Tangible and Intangible

I made the decision that I am now strong enough to let go of some of Zachary’s things. Tangible objects that were his earthly treasures. He is now in Heaven with his Heavenly treasures and he is not in need of any of his worldly possessions. I can let go of some items or maybe even all of them. They are only tangible items that brought him joy in the moment. By letting go of these items it doesn’t mean letting go of him. I will forever have the intangibles. I can never “give away” my memories of, my feelings for, nor my connection to Zachary. These intangibles are eternal. I know everyone grieves in their own way, in their own time, and it is not a necessarily a match to my timeline. When other family members are hurt or confused about my actions of letting the tangible items go; it leaves me pained and confused. I don’t know if I should wait for them to “catch up” to where I am or just proceed and hope they can come to terms with it. Anyone farther along in this painful journey that has an opinion or is willing to share what you did or didn’t do; I would love to hear from you. This painful journey doesn’t come with directions, I am just bumbling along the path trying to do my best.

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3 responses to “Tangible and Intangible

  1. The intangible possessions are what keeps me moving. Do not worry of what others say. I gave a lot of Richie’s things away before the funeral. They were items that were special to others more than me. I did not need a concert tshirt that he got but his friend who went with him needed it more. I have a far greater gift from my son than I can ever give away and that is the memories he gave me and the little secrets we have. I pray for you my friend. there is no road map for us to follow. We will all bumble along together! I am here at any time! mrsjschell@gmail.com Much love and prayers, Belinda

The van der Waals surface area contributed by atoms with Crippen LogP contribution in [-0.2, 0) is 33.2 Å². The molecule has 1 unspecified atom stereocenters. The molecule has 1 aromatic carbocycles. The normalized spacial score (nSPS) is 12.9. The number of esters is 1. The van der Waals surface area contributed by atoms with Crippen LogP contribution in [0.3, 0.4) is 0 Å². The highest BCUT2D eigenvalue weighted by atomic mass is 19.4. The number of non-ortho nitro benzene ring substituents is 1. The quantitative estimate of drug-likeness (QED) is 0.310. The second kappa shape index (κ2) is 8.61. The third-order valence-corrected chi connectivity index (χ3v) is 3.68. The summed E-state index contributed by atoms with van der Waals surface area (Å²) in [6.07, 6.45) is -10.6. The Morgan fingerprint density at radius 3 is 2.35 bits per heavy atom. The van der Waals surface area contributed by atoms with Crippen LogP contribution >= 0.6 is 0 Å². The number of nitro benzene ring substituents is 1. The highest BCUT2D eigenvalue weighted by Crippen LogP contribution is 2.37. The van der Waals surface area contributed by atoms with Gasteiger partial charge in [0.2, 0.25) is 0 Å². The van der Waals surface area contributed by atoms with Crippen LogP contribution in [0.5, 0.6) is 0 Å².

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  2. I just had this conversation with my daughter regarding some of her sister’s belongings that I passed on to a friend. She was so upset with me but at the same time I have things saved that my daughter wants but she doesn’t take home to her house. I think I have reached a point where I can’t handle anymore guilt about what I did or did not do. It’s just so hard and pressure from my surviving children only makes me feel more guilt. Of course, we all want to keep everything but my husband and I are planning retirement, and it may not be possible to move everything to a smaller home. I am just trying to be selective in what we choose to keep and what we will pass on. My daughter lives in my thoughts and in my heart forever. I am so so sorry for your loss. Mary

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  3. Do the best you can, listen to your instinct, and filter out the opinions of others. It’s difficult enough living with such loss and isolation. You’re doing impossibly hard work here, letting go. I’ve cleaned my son’s room out only once in eight years, and let go of certain tangibles. Dust keeps covering what is left–which is equally sad. Do those with opinions, and who don’t know, ever think about that? The dust on things that you look at everyday? What I did, and you might consider: photographing some things, so if needed, you can see the memories again, while letting go… I hope this helps a little. Peace, friend.

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